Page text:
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US joins EU in agreeing to freeze assets of Russia’s Putin and Lavrov

The Treasury Department announced the sanctions.

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Russian Foreign Minister Sergey Lavrov (Russian Foreign Ministry Press Service via AP)

Russian Foreign Minister Sergey Lavrov (Russian Foreign Ministry Press Service via AP)

Russian Foreign Minister Sergey Lavrov (Russian Foreign Ministry Press Service via AP)

The Biden administration has announced that it will move to freeze the assets of President Vladimir Putin and Foreign Minister Sergey Lavrov, following the European Union and the United Kingdom in directly sanctioning top Russian leadership.

The Treasury Department announced the sanctions shortly after the EU said it had also approved an asset freeze against Mr Putin and Mr Lavrov as part of a broader package of sanctions against Russia for the invasion of Ukraine.

Prime Minister Boris Johnson also told Nato leaders during a call on Friday that Britain would move to impose sanctions against Mr Putin and Mr Lavrov.

It was not immediately clear how impactful an asset freeze would be on the pair, but the direct action targeting the Russian president was meant to be seen as a warning to Mr Putin that he could emerge as an international pariah if he does not end the invasion of Ukraine.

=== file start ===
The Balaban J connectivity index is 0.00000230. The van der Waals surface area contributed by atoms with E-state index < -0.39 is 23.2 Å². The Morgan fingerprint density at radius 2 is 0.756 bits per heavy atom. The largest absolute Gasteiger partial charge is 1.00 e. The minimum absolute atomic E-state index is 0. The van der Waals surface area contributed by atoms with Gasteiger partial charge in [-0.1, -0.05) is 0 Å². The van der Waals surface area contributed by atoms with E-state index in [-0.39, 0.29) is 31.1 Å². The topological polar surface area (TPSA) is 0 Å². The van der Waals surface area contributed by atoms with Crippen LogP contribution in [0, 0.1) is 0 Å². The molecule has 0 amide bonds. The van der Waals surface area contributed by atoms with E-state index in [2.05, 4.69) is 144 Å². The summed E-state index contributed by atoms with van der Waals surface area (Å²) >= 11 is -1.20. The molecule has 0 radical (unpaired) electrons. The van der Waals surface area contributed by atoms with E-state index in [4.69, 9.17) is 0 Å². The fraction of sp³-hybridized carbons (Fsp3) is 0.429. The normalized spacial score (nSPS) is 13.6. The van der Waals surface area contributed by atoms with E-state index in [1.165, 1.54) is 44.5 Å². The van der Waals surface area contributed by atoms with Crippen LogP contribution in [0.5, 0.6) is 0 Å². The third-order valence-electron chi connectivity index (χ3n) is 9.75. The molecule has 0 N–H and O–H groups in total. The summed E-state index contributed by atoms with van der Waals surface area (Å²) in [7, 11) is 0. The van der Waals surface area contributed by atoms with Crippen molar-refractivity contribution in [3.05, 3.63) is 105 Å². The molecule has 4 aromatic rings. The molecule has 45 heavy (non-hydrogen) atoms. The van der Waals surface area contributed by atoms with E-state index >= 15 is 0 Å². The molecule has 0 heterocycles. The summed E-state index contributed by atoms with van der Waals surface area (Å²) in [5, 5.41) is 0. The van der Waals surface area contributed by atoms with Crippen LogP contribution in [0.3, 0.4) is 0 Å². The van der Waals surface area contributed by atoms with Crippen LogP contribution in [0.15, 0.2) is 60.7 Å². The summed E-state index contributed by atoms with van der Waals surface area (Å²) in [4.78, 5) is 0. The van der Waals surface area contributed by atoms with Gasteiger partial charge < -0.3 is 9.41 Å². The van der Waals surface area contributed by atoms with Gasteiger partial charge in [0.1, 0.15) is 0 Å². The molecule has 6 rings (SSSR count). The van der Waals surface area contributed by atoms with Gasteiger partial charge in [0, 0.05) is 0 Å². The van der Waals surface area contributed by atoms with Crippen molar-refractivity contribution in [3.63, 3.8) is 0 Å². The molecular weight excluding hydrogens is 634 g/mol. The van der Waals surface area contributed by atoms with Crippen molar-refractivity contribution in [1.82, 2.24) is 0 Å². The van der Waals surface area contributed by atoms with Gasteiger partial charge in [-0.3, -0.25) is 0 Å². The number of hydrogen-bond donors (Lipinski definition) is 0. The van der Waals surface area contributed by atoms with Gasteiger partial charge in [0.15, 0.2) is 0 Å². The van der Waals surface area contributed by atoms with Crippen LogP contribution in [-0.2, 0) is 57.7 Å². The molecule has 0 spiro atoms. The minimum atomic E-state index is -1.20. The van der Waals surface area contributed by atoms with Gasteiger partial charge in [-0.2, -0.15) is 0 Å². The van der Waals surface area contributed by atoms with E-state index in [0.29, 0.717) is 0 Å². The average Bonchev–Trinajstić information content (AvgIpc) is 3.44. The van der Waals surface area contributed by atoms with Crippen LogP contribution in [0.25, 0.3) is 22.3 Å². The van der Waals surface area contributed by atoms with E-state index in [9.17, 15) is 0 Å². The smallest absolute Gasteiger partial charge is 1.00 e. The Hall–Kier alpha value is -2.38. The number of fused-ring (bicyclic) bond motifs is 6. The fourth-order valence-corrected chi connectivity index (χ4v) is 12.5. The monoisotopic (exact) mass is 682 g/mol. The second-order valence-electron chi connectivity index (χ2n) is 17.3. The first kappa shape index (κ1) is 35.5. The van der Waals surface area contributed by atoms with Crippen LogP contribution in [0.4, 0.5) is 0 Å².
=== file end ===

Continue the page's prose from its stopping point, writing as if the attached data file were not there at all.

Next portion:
White House press secretary Jen Psaki indicated the US sanctions will include a travel ban. President Joe Biden, who had previously said sanctions targeting Mr Putin were under consideration, decided to make the move in the last 24 hours after talks with European leaders.

The US Treasury Department is expected to release more details later on Friday.

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Ms Psaki said the move is intended send “a clear message about the the strength of the opposition to the actions” by the West against President Putin.

Austrian Foreign Minister Alexander Schallenberg said the move would be “a unique step in history toward a nuclear power, a country that has a permanent seat on the Security Council, but also shows … how united we are”.

It was unclear what the practical impact on the two men would be and how important their assets in the EU were.

“I can assure you that if you got major assets and all of a sudden you can’t get hold of them, it will cost you,” said EU foreign affairs chief Josep Borrell. He did not provide details.

EU ministers have said that even further sanctions were still possible, including booting Russia out of Swift, the dominant system for global financial transactions.

“The debate about Swift is not off the table, it will continue,” Luxembourg Foreign Minister Jean Asselborn said.

Admonishing Russia further, the Council of Europe suspended Russia from the continent’s foremost human rights organisation. The 47-nation council said Russia remained a member and continued to be bound by the relevant human rights conventions.

Undeterred in the game of punitive sanctions, Russia started its own tit-for-tat measures, banning British flights to and over its territory in retaliation to a similar UK ban on Aeroflot flights.

Russian authorities also announced the “partial restriction” of access to Facebook after the social media network limited the accounts of several Kremlin-backed media.

Russian state communications watchdog Roskomnadzor said it demanded that Facebook lift the restrictions it placed on Thursday on state news agency RIA Novosti, state TV channel Zvezda, and pro-Kremlin news sites Lenta.Ru and Gazeta.Ru.


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